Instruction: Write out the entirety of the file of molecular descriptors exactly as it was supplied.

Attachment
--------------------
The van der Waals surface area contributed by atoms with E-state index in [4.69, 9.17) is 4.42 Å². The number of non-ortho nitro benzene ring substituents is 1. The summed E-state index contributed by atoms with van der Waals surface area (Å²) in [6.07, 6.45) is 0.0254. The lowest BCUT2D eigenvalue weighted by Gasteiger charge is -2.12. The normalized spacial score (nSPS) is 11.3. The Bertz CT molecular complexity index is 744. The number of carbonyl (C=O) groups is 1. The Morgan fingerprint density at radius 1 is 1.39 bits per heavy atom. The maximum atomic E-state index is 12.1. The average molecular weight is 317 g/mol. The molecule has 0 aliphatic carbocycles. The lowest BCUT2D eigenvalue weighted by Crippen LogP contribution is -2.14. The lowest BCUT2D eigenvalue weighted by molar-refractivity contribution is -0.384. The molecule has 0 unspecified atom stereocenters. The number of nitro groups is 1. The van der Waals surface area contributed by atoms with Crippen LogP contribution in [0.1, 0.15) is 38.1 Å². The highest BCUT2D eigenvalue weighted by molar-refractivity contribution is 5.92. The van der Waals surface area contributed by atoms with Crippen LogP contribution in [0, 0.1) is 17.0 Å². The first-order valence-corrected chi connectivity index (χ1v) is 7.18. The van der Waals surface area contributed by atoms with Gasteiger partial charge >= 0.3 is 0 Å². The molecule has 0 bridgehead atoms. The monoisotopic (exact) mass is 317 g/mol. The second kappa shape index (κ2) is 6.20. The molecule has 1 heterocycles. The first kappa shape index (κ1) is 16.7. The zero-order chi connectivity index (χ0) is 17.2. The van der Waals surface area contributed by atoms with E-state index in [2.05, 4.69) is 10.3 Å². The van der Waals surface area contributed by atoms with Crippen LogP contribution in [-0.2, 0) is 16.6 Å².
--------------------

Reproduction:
The van der Waals surface area contributed by atoms with E-state index in [4.69, 9.17) is 4.42 Å². The number of non-ortho nitro benzene ring substituents is 1. The summed E-state index contributed by atoms with van der Waals surface area (Å²) in [6.07, 6.45) is 0.0254. The lowest BCUT2D eigenvalue weighted by Gasteiger charge is -2.12. The normalized spacial score (nSPS) is 11.3. The Bertz CT molecular complexity index is 744. The number of carbonyl (C=O) groups is 1. The Morgan fingerprint density at radius 1 is 1.39 bits per heavy atom. The maximum atomic E-state index is 12.1. The average molecular weight is 317 g/mol. The molecule has 0 aliphatic carbocycles. The lowest BCUT2D eigenvalue weighted by Crippen LogP contribution is -2.14. The lowest BCUT2D eigenvalue weighted by molar-refractivity contribution is -0.384. The molecule has 0 unspecified atom stereocenters. The number of nitro groups is 1. The van der Waals surface area contributed by atoms with Crippen LogP contribution in [0.1, 0.15) is 38.1 Å². The highest BCUT2D eigenvalue weighted by molar-refractivity contribution is 5.92. The van der Waals surface area contributed by atoms with Crippen LogP contribution in [0, 0.1) is 17.0 Å². The first-order valence-corrected chi connectivity index (χ1v) is 7.18. The van der Waals surface area contributed by atoms with Gasteiger partial charge >= 0.3 is 0 Å². The molecule has 0 bridgehead atoms. The monoisotopic (exact) mass is 317 g/mol. The second kappa shape index (κ2) is 6.20. The molecule has 1 heterocycles. The first kappa shape index (κ1) is 16.7. The zero-order chi connectivity index (χ0) is 17.2. The van der Waals surface area contributed by atoms with E-state index in [2.05, 4.69) is 10.3 Å². The van der Waals surface area contributed by atoms with Crippen LogP contribution in [-0.2, 0) is 16.6 Å².